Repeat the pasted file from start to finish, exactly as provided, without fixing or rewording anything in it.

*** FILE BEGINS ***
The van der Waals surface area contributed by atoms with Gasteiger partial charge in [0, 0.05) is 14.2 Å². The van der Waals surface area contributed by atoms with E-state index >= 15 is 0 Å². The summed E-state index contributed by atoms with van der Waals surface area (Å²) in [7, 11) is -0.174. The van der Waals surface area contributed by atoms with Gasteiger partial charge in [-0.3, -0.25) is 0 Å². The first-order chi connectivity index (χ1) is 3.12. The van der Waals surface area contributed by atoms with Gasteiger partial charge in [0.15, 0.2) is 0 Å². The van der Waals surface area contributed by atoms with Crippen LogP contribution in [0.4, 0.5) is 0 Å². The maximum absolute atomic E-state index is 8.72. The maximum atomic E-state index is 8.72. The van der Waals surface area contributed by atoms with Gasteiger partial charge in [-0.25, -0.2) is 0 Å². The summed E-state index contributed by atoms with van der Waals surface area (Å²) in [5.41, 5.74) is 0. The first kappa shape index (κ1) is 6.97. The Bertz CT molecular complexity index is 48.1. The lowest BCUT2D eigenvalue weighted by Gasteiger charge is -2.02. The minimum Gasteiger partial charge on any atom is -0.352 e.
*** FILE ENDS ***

The van der Waals surface area contributed by atoms with Gasteiger partial charge in [0, 0.05) is 14.2 Å². The van der Waals surface area contributed by atoms with E-state index >= 15 is 0 Å². The summed E-state index contributed by atoms with van der Waals surface area (Å²) in [7, 11) is -0.174. The van der Waals surface area contributed by atoms with Gasteiger partial charge in [-0.3, -0.25) is 0 Å². The first-order chi connectivity index (χ1) is 3.12. The van der Waals surface area contributed by atoms with Gasteiger partial charge in [0.15, 0.2) is 0 Å². The van der Waals surface area contributed by atoms with Crippen LogP contribution in [0.4, 0.5) is 0 Å². The maximum absolute atomic E-state index is 8.72. The maximum atomic E-state index is 8.72. The van der Waals surface area contributed by atoms with Gasteiger partial charge in [-0.25, -0.2) is 0 Å². The summed E-state index contributed by atoms with van der Waals surface area (Å²) in [5.41, 5.74) is 0. The first kappa shape index (κ1) is 6.97. The Bertz CT molecular complexity index is 48.1. The lowest BCUT2D eigenvalue weighted by Gasteiger charge is -2.02. The minimum Gasteiger partial charge on any atom is -0.352 e.